5.0
2 reviews
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Armour
Armour Dried Beef

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Armour Dried Beef
 
5.0

(based on 2 reviews)

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    (2)

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Reviewed by 2 customers

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(4 of 4 customers found this review helpful)

 
5.0

A quick easy delicious meal choice

By 

from Vicksburg, MS

Comments about Armour Dried Beef:

I have eated Armour Dried Beef as long as I can remember. I use it only for one recipe, which is to make a white sauce and add the shredded dried beef to it. I eat it on white bread or on mashed potato. I do NOT add salt to the white sauce because there is more than enough salt in the beef. Now that I am MUCH olderI rinse the beef to remove a lot of the sodium.to make it a healthier product. Also because I am older and more health conscious I appreciate the fact that it is a low fat product.

(12 of 13 customers found this review helpful)

 
5.0

SOS! What do you do with dried beef anyway?

By 

from southern, NC

Comments about Armour Dried Beef:

If you haven't figured out what those flecks are in the cheese ball, then you're not familiar with Armour Dried Beef.

I think I heard somewhere that Armour Dried Beef was developed for the military. The company is keeping mum - no web page that I can detect. In any case, I do know that the military guys made this a (somewhat) household name with the classic recipe - SOS. My mom always said not to talk that way, so I will just say that the recipe is "stuff" on a shingle. It's dried beef in milk gravy over toast. "Stuff" is not actually what it's called. Use your imagination.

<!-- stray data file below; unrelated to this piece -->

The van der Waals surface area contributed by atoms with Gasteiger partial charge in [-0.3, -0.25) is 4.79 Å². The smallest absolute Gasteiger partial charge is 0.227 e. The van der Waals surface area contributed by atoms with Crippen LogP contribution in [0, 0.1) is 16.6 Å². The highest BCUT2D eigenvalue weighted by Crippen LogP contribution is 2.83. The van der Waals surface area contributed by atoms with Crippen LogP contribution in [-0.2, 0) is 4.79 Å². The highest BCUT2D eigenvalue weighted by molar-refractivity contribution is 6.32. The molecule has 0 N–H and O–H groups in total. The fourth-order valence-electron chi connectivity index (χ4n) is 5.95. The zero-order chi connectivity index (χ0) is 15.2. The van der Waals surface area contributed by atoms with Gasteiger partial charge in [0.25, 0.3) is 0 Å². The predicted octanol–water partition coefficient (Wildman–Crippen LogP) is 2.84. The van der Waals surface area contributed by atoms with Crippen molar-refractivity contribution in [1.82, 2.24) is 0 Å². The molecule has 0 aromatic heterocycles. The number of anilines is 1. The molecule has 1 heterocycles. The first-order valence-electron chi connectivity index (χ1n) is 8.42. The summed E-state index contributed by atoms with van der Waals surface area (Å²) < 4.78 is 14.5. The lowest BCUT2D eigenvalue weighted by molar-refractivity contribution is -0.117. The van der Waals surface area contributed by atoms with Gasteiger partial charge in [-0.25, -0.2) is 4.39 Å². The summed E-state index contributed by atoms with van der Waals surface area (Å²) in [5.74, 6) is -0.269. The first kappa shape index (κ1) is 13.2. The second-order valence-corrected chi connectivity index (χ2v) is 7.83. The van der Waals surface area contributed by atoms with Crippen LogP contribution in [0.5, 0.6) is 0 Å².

I keep Armour Dried Beef on hand for quick appetizers. I can make up a cheese ball, but even quicker . . . I just put a Tootsie Roll sized swipe of cream cheese on the edge of a dried beef slice and roll. They are like little appetizer logs and great plain or with crackers.

My little cream cheese rolls are now quite popular around here. To start with, no one would touch them. I found out that my son told his friends that I put mayonnaise in them and rolled them. Yuck. That wouldn't be too special. The good thing was that we had leftovers, but now these are all gone at pot lucks. Almost everyone loves them and gets hooked with the first taste.

If you've never used dried beef, then it's very much like thin deli sliced meat. But, it's dried and then canned. Since it's canned beef, it is salt cured. You are supposed to rinse the meat slices with warm water. I just lay out some paper towels, run water over the meat quickly and then lay another layer of paper towels on top. Then I flip the whole paper towel bundle over. The dried beef dries quickly, and when the beef slices have been rinsed they roll up better.

Though the salt is high on dried beef, you can rinse most of that off. Then, you do have 95% fat free meat. Obviously, you're eating a lean cut of beef which is much more tender when done this way than cooked in your frying pan or in the oven.

When I say canned, I really mean jarred. These come in little jars which you will see all over the South used as juice glasses. The top pops off with the odd end of the manual can opener. You hear a "pop." Then, you have a nice little juice glass.  They're clear with little stars around the top. Yes. I do have a set. There's no reason to buy juice glasses when these are so sturdy and just plain glass with the star details.

 

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